The recent news that ultra swimmer Penny Palfrey’s team went so far as killing three sharks to enable her recent record is nothing short of appalling. Palfrey’s record to conduct a 67 mile ocean swim in the Caymans was nearly cut short as she was approached by several oceanic white tip sharks, so when it came down to breaking a record, or getting out of the water for personal safety – they killed the sharks.
This news crossed my desk just a few short days before I head out on my annual blue shark journey here in Rhode Island, and adds a layer of appreciation for the entire experience. The ocean is their home, and we are visitors. We are intruders in this alien environment, and acting irresponsibly as a guest in someone else’s house doesn’t invite a warmed welcome at the next visit. Human activity in the oceans is generally irresponsible, and until that changes, all of the challenges that our oceans face as the result of human activity will continue to become more challenging – we are unfortunately on a downward spiral.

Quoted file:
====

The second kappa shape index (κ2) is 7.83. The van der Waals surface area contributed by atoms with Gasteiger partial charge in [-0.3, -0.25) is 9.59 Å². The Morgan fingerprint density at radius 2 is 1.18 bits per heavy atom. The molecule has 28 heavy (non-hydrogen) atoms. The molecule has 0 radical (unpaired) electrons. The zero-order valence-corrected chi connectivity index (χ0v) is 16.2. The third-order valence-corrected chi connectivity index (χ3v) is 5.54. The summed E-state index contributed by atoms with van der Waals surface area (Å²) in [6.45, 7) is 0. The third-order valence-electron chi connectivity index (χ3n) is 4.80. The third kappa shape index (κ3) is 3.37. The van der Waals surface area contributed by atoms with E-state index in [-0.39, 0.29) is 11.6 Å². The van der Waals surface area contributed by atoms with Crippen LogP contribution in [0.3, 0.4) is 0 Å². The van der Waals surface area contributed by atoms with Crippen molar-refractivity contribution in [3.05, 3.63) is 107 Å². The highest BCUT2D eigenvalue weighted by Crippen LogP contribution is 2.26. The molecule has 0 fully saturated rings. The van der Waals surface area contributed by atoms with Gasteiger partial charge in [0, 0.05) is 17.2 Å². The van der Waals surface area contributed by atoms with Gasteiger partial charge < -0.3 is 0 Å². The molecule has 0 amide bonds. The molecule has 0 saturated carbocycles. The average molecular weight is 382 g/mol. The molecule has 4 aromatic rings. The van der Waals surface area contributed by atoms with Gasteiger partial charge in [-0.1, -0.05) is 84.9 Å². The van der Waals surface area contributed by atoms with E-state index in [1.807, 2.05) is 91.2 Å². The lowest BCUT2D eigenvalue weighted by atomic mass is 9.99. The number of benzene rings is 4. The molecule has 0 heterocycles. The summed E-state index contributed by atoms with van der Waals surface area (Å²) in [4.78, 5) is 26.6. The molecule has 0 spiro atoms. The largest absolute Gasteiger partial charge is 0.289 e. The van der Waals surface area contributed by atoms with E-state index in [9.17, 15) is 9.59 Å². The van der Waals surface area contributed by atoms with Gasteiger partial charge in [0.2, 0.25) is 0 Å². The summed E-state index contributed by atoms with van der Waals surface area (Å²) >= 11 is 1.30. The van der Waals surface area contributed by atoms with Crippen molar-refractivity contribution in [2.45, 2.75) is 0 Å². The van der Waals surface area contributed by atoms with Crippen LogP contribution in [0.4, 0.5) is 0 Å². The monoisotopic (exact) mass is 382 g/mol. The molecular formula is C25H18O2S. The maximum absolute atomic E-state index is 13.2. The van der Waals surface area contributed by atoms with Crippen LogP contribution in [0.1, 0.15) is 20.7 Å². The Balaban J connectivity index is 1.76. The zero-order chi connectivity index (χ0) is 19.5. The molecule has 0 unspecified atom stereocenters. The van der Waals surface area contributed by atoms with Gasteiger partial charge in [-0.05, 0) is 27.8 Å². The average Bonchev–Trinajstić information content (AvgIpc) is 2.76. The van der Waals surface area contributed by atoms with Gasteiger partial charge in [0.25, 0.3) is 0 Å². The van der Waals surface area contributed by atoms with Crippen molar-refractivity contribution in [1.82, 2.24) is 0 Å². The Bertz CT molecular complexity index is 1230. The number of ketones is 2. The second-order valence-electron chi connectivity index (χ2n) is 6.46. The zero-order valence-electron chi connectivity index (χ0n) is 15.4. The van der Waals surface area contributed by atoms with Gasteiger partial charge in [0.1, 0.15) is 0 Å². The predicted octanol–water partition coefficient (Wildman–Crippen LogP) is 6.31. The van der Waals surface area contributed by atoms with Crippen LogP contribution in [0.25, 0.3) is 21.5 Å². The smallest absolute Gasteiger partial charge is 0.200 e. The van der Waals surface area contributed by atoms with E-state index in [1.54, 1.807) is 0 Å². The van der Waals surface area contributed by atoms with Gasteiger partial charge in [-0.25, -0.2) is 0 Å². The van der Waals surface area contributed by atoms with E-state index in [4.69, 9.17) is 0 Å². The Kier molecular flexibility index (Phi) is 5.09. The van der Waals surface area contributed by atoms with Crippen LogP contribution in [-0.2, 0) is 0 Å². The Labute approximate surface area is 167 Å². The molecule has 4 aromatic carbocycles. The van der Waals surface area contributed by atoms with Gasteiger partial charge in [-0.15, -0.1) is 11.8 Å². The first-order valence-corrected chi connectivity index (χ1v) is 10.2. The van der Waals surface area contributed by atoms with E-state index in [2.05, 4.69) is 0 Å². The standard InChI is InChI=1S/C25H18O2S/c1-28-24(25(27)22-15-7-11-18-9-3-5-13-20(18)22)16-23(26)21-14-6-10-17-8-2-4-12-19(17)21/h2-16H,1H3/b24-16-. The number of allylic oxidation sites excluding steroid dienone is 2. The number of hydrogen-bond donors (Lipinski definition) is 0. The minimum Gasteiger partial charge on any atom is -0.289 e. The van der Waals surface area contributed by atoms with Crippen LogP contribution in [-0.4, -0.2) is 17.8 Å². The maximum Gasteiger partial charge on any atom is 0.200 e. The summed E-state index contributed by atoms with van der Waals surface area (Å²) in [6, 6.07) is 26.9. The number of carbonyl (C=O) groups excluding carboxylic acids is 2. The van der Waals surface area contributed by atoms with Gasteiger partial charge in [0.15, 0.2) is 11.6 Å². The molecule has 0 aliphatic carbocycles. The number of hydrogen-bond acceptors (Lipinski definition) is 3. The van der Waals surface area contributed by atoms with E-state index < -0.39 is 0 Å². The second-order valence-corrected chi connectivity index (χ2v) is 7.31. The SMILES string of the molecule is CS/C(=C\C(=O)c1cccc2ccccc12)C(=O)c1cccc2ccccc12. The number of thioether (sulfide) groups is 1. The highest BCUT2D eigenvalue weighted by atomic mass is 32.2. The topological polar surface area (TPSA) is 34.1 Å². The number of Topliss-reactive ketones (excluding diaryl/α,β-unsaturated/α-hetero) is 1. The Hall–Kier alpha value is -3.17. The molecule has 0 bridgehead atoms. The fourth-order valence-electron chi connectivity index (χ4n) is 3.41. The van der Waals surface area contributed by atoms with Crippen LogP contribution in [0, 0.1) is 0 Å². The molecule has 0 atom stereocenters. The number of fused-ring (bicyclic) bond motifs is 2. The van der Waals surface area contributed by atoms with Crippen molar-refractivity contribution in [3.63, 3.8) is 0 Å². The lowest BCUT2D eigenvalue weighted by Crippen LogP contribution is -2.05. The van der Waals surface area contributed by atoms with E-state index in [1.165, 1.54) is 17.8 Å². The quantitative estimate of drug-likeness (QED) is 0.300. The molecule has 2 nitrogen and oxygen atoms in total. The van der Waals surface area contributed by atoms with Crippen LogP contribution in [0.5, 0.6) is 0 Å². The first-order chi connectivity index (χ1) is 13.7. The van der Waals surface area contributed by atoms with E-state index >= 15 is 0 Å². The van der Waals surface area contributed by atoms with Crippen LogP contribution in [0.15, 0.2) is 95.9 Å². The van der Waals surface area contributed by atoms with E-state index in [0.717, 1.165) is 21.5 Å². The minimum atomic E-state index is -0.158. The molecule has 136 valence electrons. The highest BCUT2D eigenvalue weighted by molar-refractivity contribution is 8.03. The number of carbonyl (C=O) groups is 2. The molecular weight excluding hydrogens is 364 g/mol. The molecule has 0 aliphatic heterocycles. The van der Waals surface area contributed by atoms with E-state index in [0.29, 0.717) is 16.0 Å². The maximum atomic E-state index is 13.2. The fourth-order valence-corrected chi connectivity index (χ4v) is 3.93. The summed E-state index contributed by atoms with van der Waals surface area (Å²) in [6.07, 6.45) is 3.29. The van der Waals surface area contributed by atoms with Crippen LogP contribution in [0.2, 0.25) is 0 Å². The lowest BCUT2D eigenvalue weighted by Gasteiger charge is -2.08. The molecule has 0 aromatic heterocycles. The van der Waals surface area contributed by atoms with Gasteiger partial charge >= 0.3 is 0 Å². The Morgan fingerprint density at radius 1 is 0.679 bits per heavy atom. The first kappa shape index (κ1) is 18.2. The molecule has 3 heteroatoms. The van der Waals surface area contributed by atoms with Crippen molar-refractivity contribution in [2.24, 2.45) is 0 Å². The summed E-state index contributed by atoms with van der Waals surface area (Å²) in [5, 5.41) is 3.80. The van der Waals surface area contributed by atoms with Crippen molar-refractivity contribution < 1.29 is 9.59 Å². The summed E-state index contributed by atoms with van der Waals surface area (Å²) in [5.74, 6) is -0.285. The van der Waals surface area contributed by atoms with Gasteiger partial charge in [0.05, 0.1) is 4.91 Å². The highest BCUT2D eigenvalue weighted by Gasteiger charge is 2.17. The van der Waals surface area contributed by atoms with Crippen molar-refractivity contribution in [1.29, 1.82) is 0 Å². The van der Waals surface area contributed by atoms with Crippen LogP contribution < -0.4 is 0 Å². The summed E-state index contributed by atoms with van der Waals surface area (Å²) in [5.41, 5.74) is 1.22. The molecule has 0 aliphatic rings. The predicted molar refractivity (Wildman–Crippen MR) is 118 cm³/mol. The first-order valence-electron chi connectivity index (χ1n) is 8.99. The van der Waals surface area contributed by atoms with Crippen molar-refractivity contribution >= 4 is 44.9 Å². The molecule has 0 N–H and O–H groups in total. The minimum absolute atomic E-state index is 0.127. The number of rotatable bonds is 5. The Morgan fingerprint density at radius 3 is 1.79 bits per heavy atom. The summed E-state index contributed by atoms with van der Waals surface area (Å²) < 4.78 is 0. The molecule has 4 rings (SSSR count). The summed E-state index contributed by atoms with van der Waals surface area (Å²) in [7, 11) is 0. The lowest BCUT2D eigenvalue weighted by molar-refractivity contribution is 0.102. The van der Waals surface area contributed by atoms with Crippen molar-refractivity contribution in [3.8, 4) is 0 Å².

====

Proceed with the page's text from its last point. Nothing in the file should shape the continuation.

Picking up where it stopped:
Each year, I venture offshore to swim with blue sharks as a healthy reminder of our role in their waters. We are visitors, and they are the controlling force in the oceans. Without them, the oceans suffer, and we suffer. Without us, they do just fine…chew on that for awhile folks.
Schultz, L. P. (0). Shark Attacks: Worldwide records through 1960 show when and where predaceous sharks are likely to attack man. Science, 134(3472), 87-88. DOI: 10.1126/science.134.3472.87